How To Navigate Harassment: Advice From Venture Capitalist Jillian Manus

Venture capitalist Jillian Manus has had female entrepreneurs call her crying from the bathroom, the sidewalk, and from their cars after facing harassment from male VCs. Now people from across the country are learning about women’s experiences in the industry.

In the days since the tech news site, The Information reported on venture capitalist Justin Caldbeck’s harassment of women, similar stories have come out about other prominent investors.

Manus acknowledges that venture capital provides a hyper-predatory scenario in which a woman is in an extraordinarily vulnerable position asking for money for her own company. But, Manus is quick to note that she’s seen this pattern in every industry she’s worked, from banking to media. She says we need a behavioral adjustment in all industries across the board, politics included.

Manus shared the advice she provides to women struggling to navigate a culture of harassment in entrepreneurship, but these strategies can be helpful in any industry.

After inappropriate treatment in pitch meetings with male investors, women call Manus feeling “shredded”, asking questions like, “How can they do that to me?” They begin to internalize the experience, wondering if the harassment they faced was due to their age, their inexperience or something specific they had done.

Manus is quick to tell them, “It is not your fault. That’s the biggest point I try to get through: it is not your fault.” She laments that as women second guess themselves, they relive the experience thinking, “‘I should’ve done this; I should’ve done that,’ and it breaks down their confidence, their being.” She consistently advises women to go easy on themselves: “Stop tearing yourself down. You’ll have 10 men in line to do that for you.”

In Manus’ perspective, this form of bullying has far more to do with men’s fragility than women’s. She emphasizes to women that “When a man harasses, belittles or bullies a woman, it’s because he is weak and insecure.” Rather than seeing herself as a victim when she faces harassment, Manus views it as an indication that he is a weak man who perceives her as a threat.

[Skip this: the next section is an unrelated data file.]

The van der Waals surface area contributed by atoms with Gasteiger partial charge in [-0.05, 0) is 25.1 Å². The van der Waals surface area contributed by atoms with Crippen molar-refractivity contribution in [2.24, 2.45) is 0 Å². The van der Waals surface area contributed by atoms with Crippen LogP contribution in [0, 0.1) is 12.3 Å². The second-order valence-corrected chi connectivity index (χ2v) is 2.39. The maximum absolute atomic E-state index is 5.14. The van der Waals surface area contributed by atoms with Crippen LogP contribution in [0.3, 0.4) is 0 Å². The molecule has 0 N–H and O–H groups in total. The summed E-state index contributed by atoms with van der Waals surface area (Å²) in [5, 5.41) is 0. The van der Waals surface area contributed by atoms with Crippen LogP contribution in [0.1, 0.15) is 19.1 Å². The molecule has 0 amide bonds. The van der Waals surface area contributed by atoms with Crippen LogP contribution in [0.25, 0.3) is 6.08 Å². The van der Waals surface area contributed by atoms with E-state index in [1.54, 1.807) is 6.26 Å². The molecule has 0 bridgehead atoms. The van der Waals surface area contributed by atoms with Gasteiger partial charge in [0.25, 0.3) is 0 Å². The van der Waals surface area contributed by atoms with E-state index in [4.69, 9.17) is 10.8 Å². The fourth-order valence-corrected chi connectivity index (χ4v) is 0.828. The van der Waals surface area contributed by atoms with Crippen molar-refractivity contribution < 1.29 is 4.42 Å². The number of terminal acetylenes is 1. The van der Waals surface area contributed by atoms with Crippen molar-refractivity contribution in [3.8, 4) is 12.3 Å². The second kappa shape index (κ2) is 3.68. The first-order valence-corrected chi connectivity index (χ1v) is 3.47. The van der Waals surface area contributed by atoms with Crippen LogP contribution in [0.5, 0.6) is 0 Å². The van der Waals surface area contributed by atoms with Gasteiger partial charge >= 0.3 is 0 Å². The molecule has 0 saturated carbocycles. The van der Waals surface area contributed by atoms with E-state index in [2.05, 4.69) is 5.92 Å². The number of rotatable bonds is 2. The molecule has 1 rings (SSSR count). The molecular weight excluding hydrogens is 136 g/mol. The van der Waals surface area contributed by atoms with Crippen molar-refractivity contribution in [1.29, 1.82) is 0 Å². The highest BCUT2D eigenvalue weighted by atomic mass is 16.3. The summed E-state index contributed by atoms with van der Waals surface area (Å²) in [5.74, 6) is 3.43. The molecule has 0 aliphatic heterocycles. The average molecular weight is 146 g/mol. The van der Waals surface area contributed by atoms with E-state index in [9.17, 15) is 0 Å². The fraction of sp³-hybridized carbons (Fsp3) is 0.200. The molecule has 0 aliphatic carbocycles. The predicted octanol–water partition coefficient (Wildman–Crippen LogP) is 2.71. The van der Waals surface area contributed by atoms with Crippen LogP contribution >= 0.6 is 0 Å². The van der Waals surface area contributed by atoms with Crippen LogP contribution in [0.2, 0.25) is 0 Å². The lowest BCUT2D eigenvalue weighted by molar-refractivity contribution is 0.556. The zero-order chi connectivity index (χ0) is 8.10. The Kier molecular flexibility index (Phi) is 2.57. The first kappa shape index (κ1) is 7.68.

Despite the seriousness of these situations – or maybe because of it – Manus thinks humor is an important tool. She uses it both in supporting women and in navigating situations herself.

“Women will say to me, ‘They would never do this to you.’” Manus laughs at that, assuring them that she hasn’t developed a special force field or reached a point in her life in which it no longer happens. Quite the contrary, as she shares in the following story.

After spending 4 hours in a very high level meeting, a male decision-maker praised her for her fresh perspective, saying, “That was brilliant.” He told her he had one question that had been bothering him for the entire meeting, “I’ve been trying to figure out what color underwear you’re wearing.” She promptly responded, “It’s the funniest thing. That’s what I’ve been thinking this whole time about you.” He admitted, “Well played,” and they moved on.

Further illustrating her perspective that harassment is about insecurity and power, she says, “It doesn’t matter how brilliant we are. He’d already expressed that [he was impressed with my contributions]. But he had to end with that [comment] because he had to be the brightest person in the room. He wanted to take a wee bit of my confidence away.”

She used humor to fight back and remarks, “He zinged the cannon shot over to me, and I shot the cannon[ball] right back over his bow.” She makes it clear that she used humor deliberately to prevent this man from thinking he got to her, that he had won. She wrote him what she described as a blistering email afterward. He apologized, but she notes that “that unacceptable genie was already out of the bottle.”

Obviously, this approach won’t work for everyone or in every instance. While many of us wish we had Manus’ ability to quip back with a clever retort, I typically think of all the things I wish I had said after the fact. As I wash my hair that night or chat with friends over drinks weeks later I’m still lamenting, “I should’ve said XYZ!” But in those moments, more often I just freeze thinking, “WTF? WTF? WTF?”

Additionally, in some instances, engaging in the banter could escalate the situation or end up perceived as encouragement. But, the clever reply and email worked for Manus, and that’s what matters. Each situation is different and there’s no one “right” way to handle it, no special force field that will shut it down every time. (If there were, I’m sure Manus would fund it. I’m confident there’s a market.)

When possible, Manus encourages women to redirect the conversation, create humor around it to dispel it – see underpants example – or pretend to ignore it in that moment. After the fact, reaching out to a friend or mentor can help you process what happened and strategize about what to do if it happens again. Unfortunately/fortunately, Manus suspects you’ll likely find someone else who’s had a similar situation. That connection and shared experience can bring validation.

We can hope that the growing national conversation about power and sexuality in the workplace makes future harassment less common. Until then, whether you freeze completely, pivot to something else, or zing right back, remember that there’s no one “right” way to respond to these situations and that it’s not your fault.

A version of this piece was originally published by Forbes.